It’s hardly as effective as Dostoevsky – whose one image of eternity as a spider in a Russian bathhouse conveys more than all the Xanadu-like elaboration of Ennistone. The two principals are the less conspicuous for being surrounded by other strange creatures who might have stepped out of other Murdoch novels: Hattie, the granddaughter, a doll-like ‘pure child’; the pair of young (suspected) homosexuals; the parish priest with his 20th-century brand of heresy (‘What is necessary is the absolute denial of God’). Along with character-types, a stream of familiar-looking baggage flows on from novel to novel: Japanese netsuke, flying saucers, electricity failure. The Peter Pan motif recurs, with a pop-song variation on words from Barrie’s own childhood: ‘It’s only me.’ Lots of women – this is bafflingly typical of Iris Murdoch – are in love with George and Rozanov: as ever, the least attractive of her men get the most devotion. The supernatural has its usual place among the mere contingencies of existence. Marvels and portents occur and are simply noted, as if by the unsurprised eyes of a child. George is haunted by a double, who is also observed by his nephew. For his aging mother, the idea of death has got itself externalised in ‘malicious forces’ and an ‘alien power’ associated with her servant Ruby: it’s easier to deal with the supernatural than with death as a natural phenomenon. The Godless priest has not altogether lost religion, he has domesticated it into magic: ‘You need a magician in your life. You have one. His name is Jesus.’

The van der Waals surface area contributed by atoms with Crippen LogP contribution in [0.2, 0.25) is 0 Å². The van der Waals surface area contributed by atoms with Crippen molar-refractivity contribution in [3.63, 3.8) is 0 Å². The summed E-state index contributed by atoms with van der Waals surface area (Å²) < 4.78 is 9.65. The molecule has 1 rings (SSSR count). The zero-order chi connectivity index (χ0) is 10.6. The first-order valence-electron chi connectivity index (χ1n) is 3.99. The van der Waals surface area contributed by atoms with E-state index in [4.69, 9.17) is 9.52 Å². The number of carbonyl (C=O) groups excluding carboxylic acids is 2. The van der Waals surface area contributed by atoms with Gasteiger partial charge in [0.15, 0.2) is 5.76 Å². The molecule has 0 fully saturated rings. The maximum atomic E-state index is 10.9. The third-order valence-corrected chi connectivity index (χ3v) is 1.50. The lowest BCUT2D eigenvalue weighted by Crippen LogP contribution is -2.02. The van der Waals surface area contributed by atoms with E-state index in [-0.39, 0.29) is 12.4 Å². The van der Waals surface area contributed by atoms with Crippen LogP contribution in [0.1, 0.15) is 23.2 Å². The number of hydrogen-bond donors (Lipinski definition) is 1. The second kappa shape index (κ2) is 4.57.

Stranger conjunctions of realism and fantasy occur in the main action of the novel. Meticulous documentation accompanies uncertainty about what is really happening. Did George push his car into the canal, or only imagine he did? The opening confusion about this is echoed in the cleverly plotted confusion about the death of Rozanov at the end. Love and death are interchangeable, according to George, setting out to murder Rozanov. The comedy of Hattie’s arranged marriage has its own set of built-in reversals, in which farce turns to anguish. Power is a keyword: all the characters exercise powers over each other, which are less like natural powers than a kind of enchantment. And it would all be fun – our own English brand of magic realism – if it were neatly self-sufficient and the pattern of reversals quite harmonious. But not so. Far from being merely playful, The Philosopher’s Pupil reaches out after meaning, and undertakes to deal with such issues as evil, innocence and salvation. So it borrows suggestively from literature: George is one of a trio of brothers with a family resemblance to the Karamazovs (the narrator with his talk of ‘our town’ and ‘our citizens’ also seems to be out of Dostoevsky). Another line of interpretation is offered: Rozanov as Prospero and George as Caliban. Interpretation isn’t just a possible strategy for dealing with a Murdoch novel: it is imposed by the novel itself.